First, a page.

In [25]:
n = normal(loc=23, scale=17, size=10000)
n
Out[25]:
array([45.85792322, 43.21577507, 14.20867407, ..., -3.72154597,
       21.14752302, 22.933308  ])

Sometimes you forget the size or shape of an array. You can easily find this out by using shape (note the lack of parentheses, since it's not a function, but a property of the array). Note, too, that the shape is given in a tuple:

In [26]:
r.shape
Out[26]:
(20, 500)

The shape is a tuple even if the array is 1D:

In [27]:
n.shape
Out[27]:
(10000,)

When we look at a large array (e.g., the 10,000-element array of random numbers n), the notebook gives us a truncated version, showing just the first few and last few elements. We can easily visualize large arrays using functions from Matplotlib.

The first line in the next cell makes figures appear "inline" in the notebook, the second imports the pyplot module from matplotlib and renames it.

In [28]:
%matplotlib inline
from matplotlib import pyplot as pl
pl.rc('xtick', labelsize=14); pl.rc('ytick', labelsize=14) # setting axis tick label size

In order to visualize our normally distributed random numbers, we first create figure and axis objects, specifying the number of rows and columns in the figure (i.e., subplots, in this case there is just one), and we specify its size (width, height).

Then we can use the axis method hist() (also a method inside pl) to create a histogram of the elements of n, specifying (optionally) the number of bins, the way the histogram is drawn, the line width and color, ...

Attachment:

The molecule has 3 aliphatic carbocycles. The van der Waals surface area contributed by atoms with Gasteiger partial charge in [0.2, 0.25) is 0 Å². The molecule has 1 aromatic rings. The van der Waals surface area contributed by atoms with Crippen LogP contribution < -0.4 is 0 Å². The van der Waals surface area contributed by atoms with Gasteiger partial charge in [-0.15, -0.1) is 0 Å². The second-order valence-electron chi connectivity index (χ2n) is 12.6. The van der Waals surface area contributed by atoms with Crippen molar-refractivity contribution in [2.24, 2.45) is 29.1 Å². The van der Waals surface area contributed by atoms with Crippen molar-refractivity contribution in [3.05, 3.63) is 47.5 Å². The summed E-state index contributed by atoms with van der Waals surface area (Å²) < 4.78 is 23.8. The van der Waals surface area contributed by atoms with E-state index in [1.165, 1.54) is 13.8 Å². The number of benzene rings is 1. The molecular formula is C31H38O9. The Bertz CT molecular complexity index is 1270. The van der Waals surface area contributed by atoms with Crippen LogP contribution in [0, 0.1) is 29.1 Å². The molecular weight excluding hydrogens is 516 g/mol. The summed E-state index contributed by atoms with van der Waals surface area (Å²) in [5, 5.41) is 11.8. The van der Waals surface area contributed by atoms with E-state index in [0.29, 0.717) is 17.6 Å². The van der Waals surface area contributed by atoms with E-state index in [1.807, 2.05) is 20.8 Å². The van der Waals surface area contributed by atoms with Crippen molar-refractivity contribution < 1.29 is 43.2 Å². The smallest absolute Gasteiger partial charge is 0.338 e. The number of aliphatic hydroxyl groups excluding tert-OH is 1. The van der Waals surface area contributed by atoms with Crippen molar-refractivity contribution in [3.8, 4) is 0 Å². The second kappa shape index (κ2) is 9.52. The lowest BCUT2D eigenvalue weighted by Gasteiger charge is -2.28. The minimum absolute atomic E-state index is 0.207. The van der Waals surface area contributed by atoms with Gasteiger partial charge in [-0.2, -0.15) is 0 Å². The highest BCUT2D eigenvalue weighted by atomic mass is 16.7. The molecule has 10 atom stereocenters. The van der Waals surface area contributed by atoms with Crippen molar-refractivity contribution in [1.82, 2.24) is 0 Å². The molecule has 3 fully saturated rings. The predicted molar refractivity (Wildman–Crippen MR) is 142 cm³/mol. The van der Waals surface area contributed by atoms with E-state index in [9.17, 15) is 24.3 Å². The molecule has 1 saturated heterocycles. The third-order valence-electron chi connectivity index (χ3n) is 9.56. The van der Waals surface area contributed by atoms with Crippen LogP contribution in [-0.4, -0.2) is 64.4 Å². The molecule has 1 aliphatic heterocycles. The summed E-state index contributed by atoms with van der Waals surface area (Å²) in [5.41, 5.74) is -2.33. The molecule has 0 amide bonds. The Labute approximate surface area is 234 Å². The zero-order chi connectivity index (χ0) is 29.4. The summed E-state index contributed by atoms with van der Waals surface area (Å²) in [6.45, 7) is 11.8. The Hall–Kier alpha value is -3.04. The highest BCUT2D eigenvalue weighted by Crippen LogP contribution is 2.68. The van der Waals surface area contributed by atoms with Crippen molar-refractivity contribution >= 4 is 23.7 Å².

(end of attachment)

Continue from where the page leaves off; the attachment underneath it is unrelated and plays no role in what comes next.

In [29]:
fig, ax = pl.subplots(1,1,figsize=(12,6))
hh = ax.hist(n, bins=100, histtype='step', linewidth=3, color='m')

Here is a visualization of the uniformly distributed numbers in the array r:

In [30]:
fig, ax = pl.subplots(1,1,figsize=(12,6))
# note use of ravel method, which flattens multidimensional arrays
print(r.shape)
r_flat = r.ravel()
hh = ax.hist(r_flat, bins=100, histtype='step', lw=3, color='b')
(20, 500)

And here is the array of random integers. In this case, we will play around with the size and location of the bins:

In [31]:
fig, ax = pl.subplots(1,1,figsize=(12,6))
s_flat = s.ravel()
# note specification of bin array, rather than number of bins
int_bins = np.arange(start=lo_int, stop=hi_int+1, step=2)
# unequally spaced bins are possible, too
#int_bins = np.array([lo_int,10,25,hi_int])
hh = ax.hist(s_flat, bins=int_bins, histtype='step', lw=2, color='y')

Some array methods

Arrays have a lot of methods, including some basic statistical functions:

In [32]:
n.sum()
Out[32]:
229546.22846416268

We can specify an axis along which we take the sum:

In [33]:
r.sum(axis=1) # axis=0 sums across rows, axis=1 sums across columns, etc...
Out[33]:
array([4352.88915519, 4275.61821399, 4239.9440771 , 4331.8890251 ,
       4230.57041786, 4247.68158581, 4227.98505474, 4109.41938885,
       4244.45193935, 4322.94417486, 4286.5440044 , 4341.55828319,
       4308.90496784, 4157.56237989, 4156.48774729, 4212.66478281,
       4200.81356028, 4302.30695781, 4151.4043752 , 4300.48781824])

We can get the mean of an array using the method mean() (which is just the numpy function mean()):

In [34]:
# could also use np.mean(n)
n.mean()
Out[34]:
22.954622846416267

We can specify the axis along which we calculate the mean, too:

In [35]:
s.mean(axis=0)
Out[35]:
array([35.245, 35.98 , 33.115, 37.145, 33.685, 34.775, 32.655, 36.77 ,
       34.385, 33.57 , 33.285, 35.34 , 34.41 , 33.345, 34.75 , 31.98 ,